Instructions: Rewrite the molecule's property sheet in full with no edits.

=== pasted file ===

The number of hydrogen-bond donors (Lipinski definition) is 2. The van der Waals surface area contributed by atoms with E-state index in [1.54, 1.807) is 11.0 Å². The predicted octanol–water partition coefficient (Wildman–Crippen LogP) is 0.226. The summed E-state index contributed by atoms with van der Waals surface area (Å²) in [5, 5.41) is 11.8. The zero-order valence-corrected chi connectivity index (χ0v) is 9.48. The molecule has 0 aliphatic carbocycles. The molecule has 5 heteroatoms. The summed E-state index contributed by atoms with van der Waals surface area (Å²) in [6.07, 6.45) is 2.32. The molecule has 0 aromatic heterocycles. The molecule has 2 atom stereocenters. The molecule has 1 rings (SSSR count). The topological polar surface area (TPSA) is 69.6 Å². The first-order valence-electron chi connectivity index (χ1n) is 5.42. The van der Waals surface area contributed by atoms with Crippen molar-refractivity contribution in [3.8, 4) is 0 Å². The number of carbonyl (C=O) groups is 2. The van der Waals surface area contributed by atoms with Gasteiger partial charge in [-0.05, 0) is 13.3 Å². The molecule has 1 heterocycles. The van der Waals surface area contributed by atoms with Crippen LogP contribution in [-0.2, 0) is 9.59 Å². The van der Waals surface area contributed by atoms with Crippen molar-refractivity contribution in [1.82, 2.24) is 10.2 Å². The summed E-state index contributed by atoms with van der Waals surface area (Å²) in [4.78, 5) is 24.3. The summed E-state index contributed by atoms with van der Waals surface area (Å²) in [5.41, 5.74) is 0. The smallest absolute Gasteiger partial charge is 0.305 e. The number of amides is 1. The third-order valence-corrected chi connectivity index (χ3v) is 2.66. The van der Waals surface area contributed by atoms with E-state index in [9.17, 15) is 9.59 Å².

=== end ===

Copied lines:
The number of hydrogen-bond donors (Lipinski definition) is 2. The van der Waals surface area contributed by atoms with E-state index in [1.54, 1.807) is 11.0 Å². The predicted octanol–water partition coefficient (Wildman–Crippen LogP) is 0.226. The summed E-state index contributed by atoms with van der Waals surface area (Å²) in [5, 5.41) is 11.8. The zero-order valence-corrected chi connectivity index (χ0v) is 9.48. The molecule has 0 aliphatic carbocycles. The molecule has 5 heteroatoms. The summed E-state index contributed by atoms with van der Waals surface area (Å²) in [6.07, 6.45) is 2.32. The molecule has 0 aromatic heterocycles. The molecule has 2 atom stereocenters. The molecule has 1 rings (SSSR count). The topological polar surface area (TPSA) is 69.6 Å². The first-order valence-electron chi connectivity index (χ1n) is 5.42. The van der Waals surface area contributed by atoms with Crippen molar-refractivity contribution in [3.8, 4) is 0 Å². The number of carbonyl (C=O) groups is 2. The van der Waals surface area contributed by atoms with Gasteiger partial charge in [-0.05, 0) is 13.3 Å². The molecule has 1 heterocycles. The van der Waals surface area contributed by atoms with Crippen LogP contribution in [-0.2, 0) is 9.59 Å². The van der Waals surface area contributed by atoms with Crippen molar-refractivity contribution in [1.82, 2.24) is 10.2 Å². The summed E-state index contributed by atoms with van der Waals surface area (Å²) in [4.78, 5) is 24.3. The summed E-state index contributed by atoms with van der Waals surface area (Å²) in [5.41, 5.74) is 0. The smallest absolute Gasteiger partial charge is 0.305 e. The number of amides is 1. The third-order valence-corrected chi connectivity index (χ3v) is 2.66. The van der Waals surface area contributed by atoms with E-state index in [9.17, 15) is 9.59 Å².